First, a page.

Posts Tagged ‘Post-apocalypse’

In a future America, a few centuries after a mysterious “Storm” has wiped out most human life on Earth, Natasha works the Office of Mercy, which is charged with euthanizing any humans our animals Outside to spare them the suffering of being alive. This is an interesting fist novel from Ariel Djanikian. It’s a quick, […]

The closer men came to perfecting for themselves a paradise, the more impatient they seemed to become with it, and with themselves as well. They made a garden of pleasure, and became progressively more miserable with it as it grew into richness and power and beauty; for then, perhaps, it was easier for them to […]

There’s the story, then there’s the real story, then there’s the story of how the story came to be told. Then there’s what you leave out of the story. Which is part of the story too. MaddAddam is the final book in Margaret Atwood’s post-apocalyptic trilogy, following Oryx and Crake and The Year of the […]

The government shutdown has put me in the mood for a good apocalypse! So I present a required reading list for the apocalypse. How many have you read? This top 10 list of apocalyptic fiction — that is, fiction that takes place during or after the collapse of human civilization — is based on a […]

After nuclear war devastates the United States, the survivors in a small Florida town must work together to rebuild civilization in the first post-apocalyptic tale of the nuclear age. In rereading Alas, Babylon, I find that it holds up very well as a post-apocalyptic survival story. It is very much a product of its time, […]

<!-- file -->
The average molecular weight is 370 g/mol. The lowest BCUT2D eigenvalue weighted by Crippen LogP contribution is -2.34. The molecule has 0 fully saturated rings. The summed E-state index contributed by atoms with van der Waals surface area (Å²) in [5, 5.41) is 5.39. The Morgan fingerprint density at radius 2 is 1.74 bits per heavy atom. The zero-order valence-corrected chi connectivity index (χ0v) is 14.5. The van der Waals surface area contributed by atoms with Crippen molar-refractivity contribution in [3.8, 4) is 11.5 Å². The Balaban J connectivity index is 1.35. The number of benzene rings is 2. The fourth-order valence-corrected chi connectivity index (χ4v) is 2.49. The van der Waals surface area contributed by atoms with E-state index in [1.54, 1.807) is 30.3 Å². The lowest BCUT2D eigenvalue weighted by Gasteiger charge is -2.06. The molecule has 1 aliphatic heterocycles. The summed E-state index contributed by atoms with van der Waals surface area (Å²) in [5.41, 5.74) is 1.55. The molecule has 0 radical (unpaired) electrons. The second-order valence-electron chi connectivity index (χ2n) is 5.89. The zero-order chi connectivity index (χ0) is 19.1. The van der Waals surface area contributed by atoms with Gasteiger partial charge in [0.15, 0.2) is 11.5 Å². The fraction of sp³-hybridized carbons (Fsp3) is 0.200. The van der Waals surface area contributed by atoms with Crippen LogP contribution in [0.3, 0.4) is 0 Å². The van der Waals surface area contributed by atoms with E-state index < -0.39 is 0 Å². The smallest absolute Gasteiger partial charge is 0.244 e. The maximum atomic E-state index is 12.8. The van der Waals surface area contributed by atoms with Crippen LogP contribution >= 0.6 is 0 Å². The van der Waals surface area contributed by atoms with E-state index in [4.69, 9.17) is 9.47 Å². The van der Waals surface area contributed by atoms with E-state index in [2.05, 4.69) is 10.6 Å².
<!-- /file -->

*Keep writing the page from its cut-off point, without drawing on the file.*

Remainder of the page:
The children were playing while Holston climbed to his death; he could hear them squealing as only happy children do. The Wool books, collected here in one issue, are clearly a product of the new age we’re living in. They were originally self-published as a series of e-books, heavily marketed on Amazon toward Kindle users. Because […]

It goes by many names: “The Crisis,” “The Dark Years,” “The Walking Plague,” as well as newer and more “hip” titles such as “World War Z” or “Z War One.” I have always been skeptical of zombie books, as I think zombies are one monster better suited to the screen. Their sheer numbers and relentlessness […]

Give people hope, and you could make them do just about anything. And not just your average, everyday kind of hope–for food or clothes or the absence of pain or good suburban schools or low down payments with easy financing. What people needed was a hope beyond the visible world, the world of the body […]

“People have been around for at least 100,000 years. And how long have we had electricity?” “Well, Edison invented the incandescent lamp in 1879.” “See? All this,” and she swung her arm to encircle the rooms of the only house I’d ever know, “was only a fugue state.” She pointed to the blackness framed by […]

As I wrote recently, I have been thinking a lot about genre as I have undergone a massive project to reclassify and catalogue my books on LibraryThing. That project is pretty much done (I hope), and out of it emerged a genre classification system that suits me very well. My thinking has evolved since I […]